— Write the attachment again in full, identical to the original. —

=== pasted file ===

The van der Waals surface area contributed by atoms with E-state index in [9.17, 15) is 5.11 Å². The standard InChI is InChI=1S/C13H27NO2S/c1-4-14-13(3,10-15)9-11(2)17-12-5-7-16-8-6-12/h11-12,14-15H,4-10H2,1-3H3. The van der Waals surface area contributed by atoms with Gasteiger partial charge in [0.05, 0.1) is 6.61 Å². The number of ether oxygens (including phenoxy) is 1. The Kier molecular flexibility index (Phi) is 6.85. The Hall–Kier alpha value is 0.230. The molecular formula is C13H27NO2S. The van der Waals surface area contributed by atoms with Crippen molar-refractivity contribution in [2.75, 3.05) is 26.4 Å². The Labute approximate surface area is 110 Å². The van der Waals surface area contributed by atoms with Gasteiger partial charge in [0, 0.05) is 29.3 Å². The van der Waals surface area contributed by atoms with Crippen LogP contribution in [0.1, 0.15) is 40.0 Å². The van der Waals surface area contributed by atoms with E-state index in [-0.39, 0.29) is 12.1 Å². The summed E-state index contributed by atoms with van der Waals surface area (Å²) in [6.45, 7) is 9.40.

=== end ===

The van der Waals surface area contributed by atoms with E-state index in [9.17, 15) is 5.11 Å². The standard InChI is InChI=1S/C13H27NO2S/c1-4-14-13(3,10-15)9-11(2)17-12-5-7-16-8-6-12/h11-12,14-15H,4-10H2,1-3H3. The van der Waals surface area contributed by atoms with Gasteiger partial charge in [0.05, 0.1) is 6.61 Å². The number of ether oxygens (including phenoxy) is 1. The Kier molecular flexibility index (Phi) is 6.85. The Hall–Kier alpha value is 0.230. The molecular formula is C13H27NO2S. The van der Waals surface area contributed by atoms with Crippen molar-refractivity contribution in [2.75, 3.05) is 26.4 Å². The Labute approximate surface area is 110 Å². The van der Waals surface area contributed by atoms with Gasteiger partial charge in [0, 0.05) is 29.3 Å². The van der Waals surface area contributed by atoms with Crippen LogP contribution in [0.1, 0.15) is 40.0 Å². The van der Waals surface area contributed by atoms with E-state index in [-0.39, 0.29) is 12.1 Å². The summed E-state index contributed by atoms with van der Waals surface area (Å²) in [6.45, 7) is 9.40.